Keenen Ivory doesn't direct the movie so much as contain the insanity he and his brothers crank out. "Crank" is a choice word, given that the up-to-the- minute gags know what you did last summer and last winter, too: Check out the dis of "Save the Last Dance's" "how-to-be-urban" shtick.


Along with Anna Faris, the raunch and "throw a bunch of jokes at the wall and hope some stick" m.o. return, way diminished, from the original. "Scary Movie" was a cross-racial pop orgy that wanted to exploit exploitation itself, as a garden-variety gross-out flick crammed into the structure of a "Scream" picture. But whereas the first movie had a trend to spoof, the sequel doesn't, which shows in its mishmash approach -- half laugh riot, half clothesline of not-ready-for-prime-time tangents.


Faris and college crew (Shawn, Marlon, Regina Hall, Christopher Masterson and "90210" sorority sisters Tori Spelling and Kathleen Robertson) head up to the mansion where the "Exorcist" incident went down. They've agreed to be part of an "insomnia experiment" by David Cross and Tim Curry. Curry seems to have been in most of the movies mocked here ("Charlie's Angels," "The Rocky Horror Picture Show"). Chris Elliott, as a version of "Rocky's" Riff Raff, does his most unwatchable mugging yet. Spelling, on the other hand, can't get a decent self-parody scene to save her life, which makes her participation scarier than the movie she's in.


"Scary 2" is so remarkably shapeless you can imagine Shawn and Marlon hashing out scenes between presenters at last year's MTV Video Music Awards. Marlon reprises his role as a pot enthusiast, and the movie is just as psyched to exist in a cloud of bong smoke.


Both movies go for the more-is-more approach, spraying their comedy at the screen and hoping some of it will stick. But in the case of Scary Movie 2, very little does. And whereas the first outing had, if not exactly originality, then plenty of shock value and crowd-pleasing antics, this struggles to generate those jaw-carpet interfaces. What's more, when a sequel repeats certain jokes almost verbatim (such as Cindy's encounter with a particularly strong stream of gene gravy), you have to start worrying. But wait - that's not the end of it.


So are there any bright spots? Three, to be exact. James Woods manages to squeeze a few laughs from an Exorcist-lampooning opener and the scenes featuring a foul-beaked parrot and possessed cat are amusing. The rest? Forget it. The cast runs through the motions, but this was never going to be about performance. Anna Faris screams and looks quizzical as Cindy, yet most of the time you get the feeling they've just CG'd her in from the first movie. Ditto Shorty and Ray, still wheeling out their respective schticks as giggling stoner and confused gay man... In fact, it's worrying when Tim Curry offers the least annoying turn of the lot.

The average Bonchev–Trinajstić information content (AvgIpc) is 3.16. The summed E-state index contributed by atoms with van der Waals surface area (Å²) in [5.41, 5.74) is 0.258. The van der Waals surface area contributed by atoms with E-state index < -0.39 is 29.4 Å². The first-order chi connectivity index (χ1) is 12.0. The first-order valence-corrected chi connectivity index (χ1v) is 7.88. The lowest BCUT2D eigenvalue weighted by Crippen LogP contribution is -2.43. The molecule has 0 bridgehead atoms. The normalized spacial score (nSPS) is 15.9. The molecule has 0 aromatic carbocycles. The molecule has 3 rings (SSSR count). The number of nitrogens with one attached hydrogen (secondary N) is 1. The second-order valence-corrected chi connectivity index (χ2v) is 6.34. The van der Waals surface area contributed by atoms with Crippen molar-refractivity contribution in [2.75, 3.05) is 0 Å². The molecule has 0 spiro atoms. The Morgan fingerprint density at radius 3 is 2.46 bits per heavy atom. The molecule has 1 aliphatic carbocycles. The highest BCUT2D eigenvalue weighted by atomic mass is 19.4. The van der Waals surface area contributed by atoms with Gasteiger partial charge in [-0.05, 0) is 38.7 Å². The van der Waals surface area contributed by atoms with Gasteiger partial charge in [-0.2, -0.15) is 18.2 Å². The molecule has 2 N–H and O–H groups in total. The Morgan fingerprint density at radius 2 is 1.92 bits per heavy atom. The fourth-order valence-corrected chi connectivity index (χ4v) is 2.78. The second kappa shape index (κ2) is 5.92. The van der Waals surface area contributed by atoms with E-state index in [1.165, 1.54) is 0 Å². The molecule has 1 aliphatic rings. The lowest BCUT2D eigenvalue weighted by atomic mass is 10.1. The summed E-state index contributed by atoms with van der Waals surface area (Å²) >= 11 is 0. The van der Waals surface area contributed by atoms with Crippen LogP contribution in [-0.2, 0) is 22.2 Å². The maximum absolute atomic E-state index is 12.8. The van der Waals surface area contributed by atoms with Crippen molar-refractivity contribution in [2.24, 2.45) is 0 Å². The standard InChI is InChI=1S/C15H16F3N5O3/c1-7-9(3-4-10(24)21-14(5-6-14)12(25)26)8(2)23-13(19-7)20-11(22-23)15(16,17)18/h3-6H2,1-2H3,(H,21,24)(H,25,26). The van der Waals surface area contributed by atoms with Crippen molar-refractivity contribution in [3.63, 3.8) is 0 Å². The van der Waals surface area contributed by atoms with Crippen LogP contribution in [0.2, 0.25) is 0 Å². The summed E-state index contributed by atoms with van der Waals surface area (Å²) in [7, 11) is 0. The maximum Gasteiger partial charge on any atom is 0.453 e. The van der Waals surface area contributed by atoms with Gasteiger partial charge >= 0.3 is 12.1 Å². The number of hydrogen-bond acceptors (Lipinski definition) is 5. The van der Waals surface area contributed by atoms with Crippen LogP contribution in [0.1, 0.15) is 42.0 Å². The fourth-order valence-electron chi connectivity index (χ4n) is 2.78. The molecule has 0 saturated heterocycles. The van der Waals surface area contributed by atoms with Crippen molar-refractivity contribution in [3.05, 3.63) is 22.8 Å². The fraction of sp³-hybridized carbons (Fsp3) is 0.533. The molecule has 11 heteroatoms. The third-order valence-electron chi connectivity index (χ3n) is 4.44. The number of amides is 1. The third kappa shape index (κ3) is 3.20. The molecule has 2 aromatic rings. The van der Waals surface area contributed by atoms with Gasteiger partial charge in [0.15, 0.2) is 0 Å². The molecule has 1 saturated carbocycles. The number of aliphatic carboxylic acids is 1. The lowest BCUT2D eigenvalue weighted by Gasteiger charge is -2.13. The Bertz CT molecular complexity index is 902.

The Total Film team are made up of the finest minds in all of film journalism. They are: Editor Jane Crowther, Deputy Editor Matt Maytum, Reviews Ed Matthew Leyland, New Editor Jordan Farley, and Online Editor Jack Shepherd. Expect exclusive news, reviews, features, and more from the team behind the smarter movie magazine.


Marlon Brando, who passed away in 2004, was seen back on the big screen last month in one of his most famous roles. For the 50th anniversary of The Godfather, the film returned to theaters for special anniversary screenings. Even five decades later, the film remains one of the most revered movies of all time, and director Francis Ford Coppola has no problems with admitting it's his most popular work.


Which Scary Movie is the best? As genre parody movies, the franchise tried to stay within the horror genre but frequently found itself reaching outside horror movies to make many pop culture references, and it had varying degrees of success over the years.


The films couldn't always succeed at being a hit with either audiences or critics as the pop culture references could become dated before the movie was even done playing in theaters. However, not all of them were as badly reviewed as some may assume.


Updated on September 10th, 2021 by Mark Birrell: Comedy movie fans are once again finding themselves looking back at some of the funniest performances of Regina Hall's career thanks to the recent critical success of Honk for Jesus. Save Your Soul.Though she didn't appear in all the films, it's clear from the critical consensus on Rotten Tomatoes that she featured prominently in the best Scary Movie installments in the series.


Coming in at last place, Scary Movie 5only received 4% on Rotten Tomatoes. The final movie was helmed by Girls Trip and Night School director Malcolm D. Lee and was written by David Zucker, who directed the two previous films, and Pat Proft.


Using The Amityville Horror, The Exorcist, Poltergeist, the remake of The Haunting, and many more as the source of its jokes, Scary Movie 2 brought back its main characters for a much more conventional kind of sequel. Like the other movies in the franchise, it also makes fun of well-known horror movie tropes, such as a group of people splitting up in the midst of a dangerous situation. 041b061a72